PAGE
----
You’re correct. There is no “illegal” battery charger [this year]. We will definitely be seeing more event-specific guidance with power circuit limitations, however.
OP, the batteries can last for years, so I don’t recommend the one-year limitation on inventory. We are currently using batteries that range from 1-5 years old. It is important to not fully discharge the batteries and keep them charged throughout the year to extend life.
For in-competition and general use, we use a Battery Beak to check the charge state. We also want to pick up the West Mountain Radio tester.
The one thing that got buried in a Safety Manual (I did have to do some searching to find it after a different thread referenced it) was that chargers should be limited by the manufacturer of the battery. In the case of these batteries, it is about 6.8A.
The maximum charging current for FRC batteries is 5.4A per the spec sheet.
Charging batteries at a current lower than the maximum (i.e. 2A) will improve battery life. Charging at a higher current will speed up the time it takes to fully charge a battery.
I am sorry to disagree with those that state there is no rule about chargers. It is found in the safety manual and as LRI’s we have been told to enforce it. The highlight is mine but a direct quote. From the safety manual:
“Charging and Handling
Keep the battery-charging area clean and orderly.
Place your battery charger in an area where cooling air can freely circulate around
the charger. Battery chargers can fail without proper ventilation.
Do not short out the battery terminals. If metal tools/parts contact the terminals
simultaneously, it will create a direct short circuit. This may cause high heat to
develop in the battery terminal/part/tool area and the battery could explode.
If a quick disconnect is not available and you must use tools to disconnect the
battery, make sure metal tools don’t contact both terminals at the same time.
** Do not charge battery at greater than the manufacturer’s maximum recommended
It’s not that we limit it, it’s that they simply aren’t sufficiently usable. We have batteries going back a few years and 2012’s and back simply don’t perform as required so we just don’t use them anymore. They are just used typically for a few rounds then we swap and continue this cycle for all batteries so other than normal robot use they don’t see any abuse or misuse.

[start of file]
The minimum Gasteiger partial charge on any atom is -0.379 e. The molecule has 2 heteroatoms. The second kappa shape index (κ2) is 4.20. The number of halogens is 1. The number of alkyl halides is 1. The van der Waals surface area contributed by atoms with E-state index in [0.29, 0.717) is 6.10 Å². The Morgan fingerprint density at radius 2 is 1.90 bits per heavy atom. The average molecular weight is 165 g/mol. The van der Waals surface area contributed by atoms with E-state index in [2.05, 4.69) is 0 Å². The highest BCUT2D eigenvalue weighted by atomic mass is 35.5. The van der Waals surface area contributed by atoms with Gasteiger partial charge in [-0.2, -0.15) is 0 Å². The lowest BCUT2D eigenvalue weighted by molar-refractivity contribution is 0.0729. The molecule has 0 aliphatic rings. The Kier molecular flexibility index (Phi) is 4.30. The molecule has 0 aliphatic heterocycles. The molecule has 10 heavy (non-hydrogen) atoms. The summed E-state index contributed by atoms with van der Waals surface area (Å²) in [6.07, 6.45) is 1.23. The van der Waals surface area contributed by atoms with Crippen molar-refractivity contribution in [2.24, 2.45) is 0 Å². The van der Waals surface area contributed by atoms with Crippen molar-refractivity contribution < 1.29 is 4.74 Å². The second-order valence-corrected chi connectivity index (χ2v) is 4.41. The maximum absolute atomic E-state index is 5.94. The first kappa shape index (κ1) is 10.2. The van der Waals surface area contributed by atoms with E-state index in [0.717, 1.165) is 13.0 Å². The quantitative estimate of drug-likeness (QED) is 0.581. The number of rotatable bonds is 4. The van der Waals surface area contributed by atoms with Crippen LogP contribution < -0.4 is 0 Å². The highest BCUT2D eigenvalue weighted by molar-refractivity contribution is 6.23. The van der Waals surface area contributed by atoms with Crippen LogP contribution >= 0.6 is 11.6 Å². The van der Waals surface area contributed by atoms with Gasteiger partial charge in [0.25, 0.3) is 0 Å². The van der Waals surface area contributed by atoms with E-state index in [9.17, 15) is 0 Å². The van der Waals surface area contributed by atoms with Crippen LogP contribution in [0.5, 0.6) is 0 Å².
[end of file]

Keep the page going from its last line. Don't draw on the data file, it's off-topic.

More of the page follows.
the control loop only works when you have a reserve in power, not when you go all out and the battery top of level makes a huge impact in performance. For example our kicker. We just slam it with maximum power, there is no margin for a control loop here, if the battery isn’t up to the required level a control loop will do nothing to fix that. You could argue the design shouldn’t have to rely on that, but it’s hard enough getting a working robot done much less something this tuned out.
that’s only a recommendation and the safety guidelines aren’t really competition rules, they are just that, guidelines. We may not win a safety award but this doesn’t seem illegal. Esp considering the chargers state automatic charge current setting with no specification for capacity rating so we believe we are working well within the design constraints of both the battery and charger. Worst case we use a 6A charger for bulk charge then these for top off and consistency guarantee.
We consider the safety manual as guidelines not competition rules. If everything stated in that manual were enforced then every single team would be disqualified for one reason or another. Also the chargers state they automatically set he charge current. Even if they do deliver more than 7A it’s not for a very long time either. Worst case is we do bulk charge on old 6A chargers then top off with these. That way they never do get charged higher than 6A but this is just playing around a technicality and more or less on a guideline rather than a competition rule anyway. Either way it won’t really be an issue if that’s all we have to adhere to.
The charger you linked to is meant for car batteries, not FRC batteries. The charger does not know that the battery connected to it is not what it is designed for.
The safety rules are rules, and you will be told to follow them.